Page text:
AK: It can be difficult to find a single service provider to augment what you would otherwise have to build in-house for accounting, operations, reporting and performance tracking for private credit investments. Investment accounting, fund accounting and investor accounting can require their own dedicated systems. Fund administrators specialised in loans can enhance a credit manager’s ability to find a scalable solution and take advantage of these specialised systems.

GM: What is important for most asset managers is to make sure the fund administrator has the systems to satisfy all those elements of their organisation and to enhance and support all those different areas of the business. Given the different needs from the front, middle and back offices, it is important to consider the various requirements of those constituencies when selecting that administrator.

Which regulatory developments on the horizon will most impact private credit managers?

AK: I think there will be more convergence between US and international regulations. I imagine developments will continue to focus on tax and performance reporting. The growth of the asset class will likely lead to an increase in regulations specific to credit investment managers and direct lenders.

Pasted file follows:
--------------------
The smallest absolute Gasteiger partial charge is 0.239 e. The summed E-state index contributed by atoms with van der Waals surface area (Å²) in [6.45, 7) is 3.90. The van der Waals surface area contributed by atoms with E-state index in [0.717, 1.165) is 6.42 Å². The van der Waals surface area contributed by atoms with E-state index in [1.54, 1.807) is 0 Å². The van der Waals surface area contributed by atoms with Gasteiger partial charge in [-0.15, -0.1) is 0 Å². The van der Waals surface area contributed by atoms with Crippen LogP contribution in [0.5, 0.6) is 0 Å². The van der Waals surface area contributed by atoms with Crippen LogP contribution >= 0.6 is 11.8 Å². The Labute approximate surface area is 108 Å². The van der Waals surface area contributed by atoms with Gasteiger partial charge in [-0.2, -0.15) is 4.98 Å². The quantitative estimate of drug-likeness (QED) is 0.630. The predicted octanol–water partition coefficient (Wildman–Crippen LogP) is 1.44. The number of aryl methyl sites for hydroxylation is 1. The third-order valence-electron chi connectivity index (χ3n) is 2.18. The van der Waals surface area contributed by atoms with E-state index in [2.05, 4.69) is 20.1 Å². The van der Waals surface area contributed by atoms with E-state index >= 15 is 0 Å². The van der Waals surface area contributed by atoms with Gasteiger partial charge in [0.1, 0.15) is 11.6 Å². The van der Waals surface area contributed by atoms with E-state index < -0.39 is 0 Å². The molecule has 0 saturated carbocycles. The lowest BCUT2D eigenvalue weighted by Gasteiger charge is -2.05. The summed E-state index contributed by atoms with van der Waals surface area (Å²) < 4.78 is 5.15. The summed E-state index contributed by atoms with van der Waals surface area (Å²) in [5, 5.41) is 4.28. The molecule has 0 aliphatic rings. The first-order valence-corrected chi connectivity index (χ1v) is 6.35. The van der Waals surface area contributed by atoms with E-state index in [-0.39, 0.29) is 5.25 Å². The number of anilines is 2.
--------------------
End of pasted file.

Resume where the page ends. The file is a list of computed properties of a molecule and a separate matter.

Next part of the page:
GM: Because of the proliferation of private lending across the US, a lot more states are going to start regulating asset managers’ direct lending to companies based in their states. That is going to become a big focus because that framework exists for banks but does not so far exist for direct lenders.

ESG has been a big theme in the past decade, and ESG data will be a big theme for the next decade. What do managers need from fund administrators in that area?

AK: For managers seeking to integrate ESG considerations and collect data points during the investment process and throughout overall portfolio operations, getting that data into a system and a useable format is one of the best ways that fund administrators can help managers to leverage those with ESG goals.

GM: What managers need here really varies. Our systems are able to capture and track the different ESG data points, so it becomes a question of the extent to which it is collected and reported on. It is the ability of an administrator to track that data and report consistently on the results that provides the most valuable support to managers.

Ten years from now, what do you think credit managers will be focusing on in relation to ESG?

AK: Ten years from now, I think credit managers focused on ESG will be looking to see the impact on their investments.

GM: Being a realist, I think there is going to be a divergence of managers based on their investor base. There are going to be ESG funds and non-ESG funds, and it will be interesting to see how the two perform when we look back.

I will be curious to see how the Securities and Exchange Commission and institutional investor groups agree to a coherent approach to ESG and DE&I, so it is hard to imagine how the approach will play out.

How is investor demand for private credit evolving over time, and what strategies and regions are currently attracting the most LP interest?